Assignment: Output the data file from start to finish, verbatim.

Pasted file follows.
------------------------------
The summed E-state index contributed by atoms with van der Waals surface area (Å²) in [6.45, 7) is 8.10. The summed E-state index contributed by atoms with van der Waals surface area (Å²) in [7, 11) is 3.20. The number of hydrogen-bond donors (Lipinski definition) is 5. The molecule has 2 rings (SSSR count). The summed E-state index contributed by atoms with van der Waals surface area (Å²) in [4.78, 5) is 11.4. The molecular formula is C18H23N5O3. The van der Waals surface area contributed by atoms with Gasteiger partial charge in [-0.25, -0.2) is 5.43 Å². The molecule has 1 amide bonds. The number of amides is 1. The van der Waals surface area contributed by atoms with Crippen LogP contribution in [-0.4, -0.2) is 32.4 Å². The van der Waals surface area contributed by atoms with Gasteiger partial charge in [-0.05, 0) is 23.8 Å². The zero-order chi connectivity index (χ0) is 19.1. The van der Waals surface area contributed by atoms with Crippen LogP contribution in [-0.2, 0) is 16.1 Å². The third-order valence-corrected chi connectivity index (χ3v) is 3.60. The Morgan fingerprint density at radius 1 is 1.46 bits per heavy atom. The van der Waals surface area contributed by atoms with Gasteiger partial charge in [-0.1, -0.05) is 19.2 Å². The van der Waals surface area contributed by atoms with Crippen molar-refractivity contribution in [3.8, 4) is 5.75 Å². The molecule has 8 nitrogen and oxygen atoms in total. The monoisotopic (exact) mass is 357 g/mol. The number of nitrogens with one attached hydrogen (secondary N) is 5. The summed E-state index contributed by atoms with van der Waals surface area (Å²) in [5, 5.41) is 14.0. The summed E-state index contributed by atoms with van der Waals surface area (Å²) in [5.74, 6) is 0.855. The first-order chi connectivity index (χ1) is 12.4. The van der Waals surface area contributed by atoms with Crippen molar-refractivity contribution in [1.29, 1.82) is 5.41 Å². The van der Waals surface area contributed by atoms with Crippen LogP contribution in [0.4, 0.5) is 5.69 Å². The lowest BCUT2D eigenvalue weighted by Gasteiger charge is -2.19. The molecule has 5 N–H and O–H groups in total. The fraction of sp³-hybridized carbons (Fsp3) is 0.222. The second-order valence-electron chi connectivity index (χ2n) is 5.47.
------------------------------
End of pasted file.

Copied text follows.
The summed E-state index contributed by atoms with van der Waals surface area (Å²) in [6.45, 7) is 8.10. The summed E-state index contributed by atoms with van der Waals surface area (Å²) in [7, 11) is 3.20. The number of hydrogen-bond donors (Lipinski definition) is 5. The molecule has 2 rings (SSSR count). The summed E-state index contributed by atoms with van der Waals surface area (Å²) in [4.78, 5) is 11.4. The molecular formula is C18H23N5O3. The van der Waals surface area contributed by atoms with Gasteiger partial charge in [-0.25, -0.2) is 5.43 Å². The molecule has 1 amide bonds. The number of amides is 1. The van der Waals surface area contributed by atoms with Crippen LogP contribution in [-0.4, -0.2) is 32.4 Å². The van der Waals surface area contributed by atoms with Gasteiger partial charge in [-0.05, 0) is 23.8 Å². The zero-order chi connectivity index (χ0) is 19.1. The van der Waals surface area contributed by atoms with Crippen LogP contribution in [-0.2, 0) is 16.1 Å². The third-order valence-corrected chi connectivity index (χ3v) is 3.60. The Morgan fingerprint density at radius 1 is 1.46 bits per heavy atom. The van der Waals surface area contributed by atoms with Gasteiger partial charge in [-0.1, -0.05) is 19.2 Å². The van der Waals surface area contributed by atoms with Crippen molar-refractivity contribution in [3.8, 4) is 5.75 Å². The molecule has 8 nitrogen and oxygen atoms in total. The monoisotopic (exact) mass is 357 g/mol. The number of nitrogens with one attached hydrogen (secondary N) is 5. The summed E-state index contributed by atoms with van der Waals surface area (Å²) in [5, 5.41) is 14.0. The summed E-state index contributed by atoms with van der Waals surface area (Å²) in [5.74, 6) is 0.855. The first-order chi connectivity index (χ1) is 12.4. The van der Waals surface area contributed by atoms with Crippen molar-refractivity contribution in [1.29, 1.82) is 5.41 Å². The van der Waals surface area contributed by atoms with Crippen LogP contribution in [0.4, 0.5) is 5.69 Å². The lowest BCUT2D eigenvalue weighted by Gasteiger charge is -2.19. The molecule has 5 N–H and O–H groups in total. The fraction of sp³-hybridized carbons (Fsp3) is 0.222. The second-order valence-electron chi connectivity index (χ2n) is 5.47.